“Let us define plot. We have defined a story as a narrative of events arranged in their time-sequence. A plot is also a narrative of events, the emphasis falling on causality. ‘The king died, and then the queen died’ is a story. ‘The king died, and then the queen died of grief’ is a plot. The time-sequence is preserved, but the sense of causality overshadows it. Or again: ‘The queen died, no one knew why, until it was discovered that it was through grief at the death of the king.’ This is a plot with a mystery in it, a form capable of high development. It suspends the time-sequence, it moves as far away from the story as its limitations will allow. Consider the death of the queen. If it is in a story we say ‘and then?’ If it is in a plot we ask ‘why?’ That is the fundamental difference between these two aspects of the novel.” (Italics mine)

             What Forster defines so clearly as plot is a fundamental aspect of all good storytelling in the novel, short story, screen or teleplay. The question we ask of plot---“why”---is what makes storytelling important as an interpretation of events that have a causal basis. It’s the reason, as Brian McDonald has pointed out often, why stories are tools for our survival. They clarify events for us. And it is for this reason that my own mentor, novelist John Gardner, once said, “Plot is the writer’s equivalent to the philosopher’s argument.” When we experience a good story we replay in our minds all its parts and pieces, asking ourselves if they seem logical, if they are consistent, coherent, and complete (which is the very same criteria we bring to a philosophical argument.)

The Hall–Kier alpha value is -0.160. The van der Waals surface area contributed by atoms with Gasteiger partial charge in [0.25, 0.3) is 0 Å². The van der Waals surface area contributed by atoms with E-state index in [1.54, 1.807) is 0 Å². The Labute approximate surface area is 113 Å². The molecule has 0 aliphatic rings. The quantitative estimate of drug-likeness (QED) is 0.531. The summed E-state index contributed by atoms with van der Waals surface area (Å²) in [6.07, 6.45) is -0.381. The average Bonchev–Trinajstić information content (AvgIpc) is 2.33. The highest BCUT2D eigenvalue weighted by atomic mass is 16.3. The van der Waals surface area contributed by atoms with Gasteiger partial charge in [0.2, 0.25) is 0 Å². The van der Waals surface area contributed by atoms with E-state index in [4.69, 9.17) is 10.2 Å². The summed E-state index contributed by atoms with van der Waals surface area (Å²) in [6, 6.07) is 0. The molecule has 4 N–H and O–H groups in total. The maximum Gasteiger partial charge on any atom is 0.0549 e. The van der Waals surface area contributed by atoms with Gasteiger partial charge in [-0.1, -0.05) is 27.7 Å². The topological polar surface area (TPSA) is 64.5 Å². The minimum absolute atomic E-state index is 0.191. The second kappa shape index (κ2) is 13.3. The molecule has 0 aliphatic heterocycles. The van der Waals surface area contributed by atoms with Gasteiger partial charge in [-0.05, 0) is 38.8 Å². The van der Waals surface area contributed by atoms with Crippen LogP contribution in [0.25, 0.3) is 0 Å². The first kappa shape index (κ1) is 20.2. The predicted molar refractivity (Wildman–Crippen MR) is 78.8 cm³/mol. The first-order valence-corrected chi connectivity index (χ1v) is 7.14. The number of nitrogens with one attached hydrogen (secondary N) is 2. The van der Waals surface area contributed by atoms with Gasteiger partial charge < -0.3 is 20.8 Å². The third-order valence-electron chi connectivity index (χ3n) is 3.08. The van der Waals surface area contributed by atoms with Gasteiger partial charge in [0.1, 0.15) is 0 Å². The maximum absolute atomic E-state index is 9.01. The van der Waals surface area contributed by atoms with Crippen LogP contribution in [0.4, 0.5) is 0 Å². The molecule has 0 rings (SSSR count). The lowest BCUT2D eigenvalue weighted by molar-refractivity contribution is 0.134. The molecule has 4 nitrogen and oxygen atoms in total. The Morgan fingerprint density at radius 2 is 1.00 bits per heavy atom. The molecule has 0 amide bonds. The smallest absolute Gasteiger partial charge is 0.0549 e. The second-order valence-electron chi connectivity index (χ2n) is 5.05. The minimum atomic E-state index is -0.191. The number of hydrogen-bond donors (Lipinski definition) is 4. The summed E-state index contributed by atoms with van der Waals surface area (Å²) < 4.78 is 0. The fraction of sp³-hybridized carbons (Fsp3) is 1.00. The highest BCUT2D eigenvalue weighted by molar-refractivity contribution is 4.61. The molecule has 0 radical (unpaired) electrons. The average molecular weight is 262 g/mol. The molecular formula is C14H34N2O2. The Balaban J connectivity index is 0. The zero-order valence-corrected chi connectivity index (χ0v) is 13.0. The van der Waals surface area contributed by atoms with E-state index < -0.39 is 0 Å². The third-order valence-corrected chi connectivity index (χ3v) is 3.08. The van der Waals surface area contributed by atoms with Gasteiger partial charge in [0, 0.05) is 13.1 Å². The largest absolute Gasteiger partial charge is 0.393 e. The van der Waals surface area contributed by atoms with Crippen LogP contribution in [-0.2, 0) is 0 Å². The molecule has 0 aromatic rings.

Charles Johnson and Brian McDonald 2010
            Furthermore, a story is not just any sequence of events. We choose a particular sequence of events from a character’s life precisely because it is at that moment that the character is living for high stakes. In fiction, “flat” characters like the necessary sales clerk who sells the protagonist his smartphone do not change. They are not involved in a process of personal evolution. But a story’s protagonist is, and this is why we refer to him or her as a “round” character. During the course of the story, during its process, we watch the protagonist deal with his or her problem(s) through dramatic scenes. They (and one hopes also the reader) will not come out of the story as clean as when they went in. Psychologically, and possibly in terms of a change in their fortunes, they will be at a different place by the story’s end than where they were when they were introduced in Act One in terms of what writer John Barth once called the “ground situation,” also known as the story’s “conflict.”